Hagerstown Fairgrounds Softball Association works to finalize light deal with city

Once formally approved by the city, the project would need to be cleared by state officials

April 11, 2012|By C.J. LOVELACE |

By late summer, a second softball field at Fairgrounds Park in Hagerstown should be ready to host more night games.

Representatives from the Hagerstown Fairgrounds Softball Association attended a Hagerstown City Council meeting Tuesday, looking to finalize an agreement to install field lights, which would be owned by the city.

The city would have to forward fund the entire $114,000 project, but $47,084 of that would be reimbursed by leftover Maryland Program Open Space grant funding, approved by the Washington County Board of Commissioners in late February.

The city would also provide an interest-free $35,000 loan to the HFSA to fund their portion of the project costs. The HFSA, which would pay all electric costs, would pay back the loan in five annual payments of $7,000 each.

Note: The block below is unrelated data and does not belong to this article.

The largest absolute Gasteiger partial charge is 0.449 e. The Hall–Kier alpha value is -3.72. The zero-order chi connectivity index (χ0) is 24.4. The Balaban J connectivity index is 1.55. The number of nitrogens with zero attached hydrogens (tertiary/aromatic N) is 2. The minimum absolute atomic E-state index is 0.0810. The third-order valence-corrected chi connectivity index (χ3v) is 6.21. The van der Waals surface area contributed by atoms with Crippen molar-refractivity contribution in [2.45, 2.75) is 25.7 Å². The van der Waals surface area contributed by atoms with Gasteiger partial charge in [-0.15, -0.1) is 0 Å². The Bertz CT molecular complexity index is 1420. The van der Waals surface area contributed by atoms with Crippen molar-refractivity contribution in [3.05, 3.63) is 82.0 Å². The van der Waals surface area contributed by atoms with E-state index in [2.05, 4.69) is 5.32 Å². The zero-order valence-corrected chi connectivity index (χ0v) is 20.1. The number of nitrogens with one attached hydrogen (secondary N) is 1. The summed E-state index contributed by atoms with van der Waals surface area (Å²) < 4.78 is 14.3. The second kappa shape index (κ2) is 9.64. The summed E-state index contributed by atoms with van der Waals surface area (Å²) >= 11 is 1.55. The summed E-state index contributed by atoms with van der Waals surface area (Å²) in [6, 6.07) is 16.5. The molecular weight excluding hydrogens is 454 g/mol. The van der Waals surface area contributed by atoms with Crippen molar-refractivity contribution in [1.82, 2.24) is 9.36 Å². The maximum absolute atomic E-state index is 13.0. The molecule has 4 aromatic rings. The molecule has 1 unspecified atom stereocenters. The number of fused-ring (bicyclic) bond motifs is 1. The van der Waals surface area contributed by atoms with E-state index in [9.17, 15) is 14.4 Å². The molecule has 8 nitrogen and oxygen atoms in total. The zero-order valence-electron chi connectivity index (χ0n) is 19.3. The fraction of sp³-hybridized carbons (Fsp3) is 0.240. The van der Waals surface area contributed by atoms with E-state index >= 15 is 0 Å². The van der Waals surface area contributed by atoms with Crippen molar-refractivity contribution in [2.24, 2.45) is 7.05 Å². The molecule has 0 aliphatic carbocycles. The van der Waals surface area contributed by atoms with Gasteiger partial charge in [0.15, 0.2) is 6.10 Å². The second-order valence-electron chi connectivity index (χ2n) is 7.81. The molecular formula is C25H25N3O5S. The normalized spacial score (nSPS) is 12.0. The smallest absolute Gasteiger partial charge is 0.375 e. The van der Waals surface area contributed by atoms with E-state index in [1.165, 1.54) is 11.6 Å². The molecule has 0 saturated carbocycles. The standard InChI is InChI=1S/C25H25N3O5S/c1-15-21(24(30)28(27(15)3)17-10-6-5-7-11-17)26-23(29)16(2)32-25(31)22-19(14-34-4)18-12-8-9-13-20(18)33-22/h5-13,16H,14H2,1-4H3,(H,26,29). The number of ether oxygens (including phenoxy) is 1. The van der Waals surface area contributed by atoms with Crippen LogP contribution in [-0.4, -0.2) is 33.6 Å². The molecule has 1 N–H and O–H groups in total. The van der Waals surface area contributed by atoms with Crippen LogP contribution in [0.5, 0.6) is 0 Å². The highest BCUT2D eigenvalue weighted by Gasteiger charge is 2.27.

In the end, the city’s portion of the installation costs would be $31,916, which would be paid for through leftover and reserve capital improvement funds, City Engineer Rodney Tissue said.

The first softball field was lighted in 2007. An additional field would allow for six or seven more games per week, HFSA President Mike Kelbaugh said in January.

The HFSA hosted 13 girls softball tournaments in 2011, as well as nine church league tournaments, bringing in thousands of out-of-state players and families each weekend, which benefit local hotels, restaurants and shopping areas around Hagerstown, Kelbaugh has said.

“I think this is an opportunity for a win-win-win for our citizens and the local business community, with the extra business generated by the extra lights and being able to expand regional softball programs,” HFSA representative Mike Shifler told to the five-member council.

No action was taken Tuesday, but council members were supportive of the project.

“I know my brothers and grandkids go to a lot of tournaments out of town and some in town, and it’s a real economic benefit to bring those kinds of people here for events,” Councilman Martin E. Brubaker said.

Once formally approved by the city, the project would need to be cleared by state officials, with a target date for completion being sometime in July or August, Tissue said.

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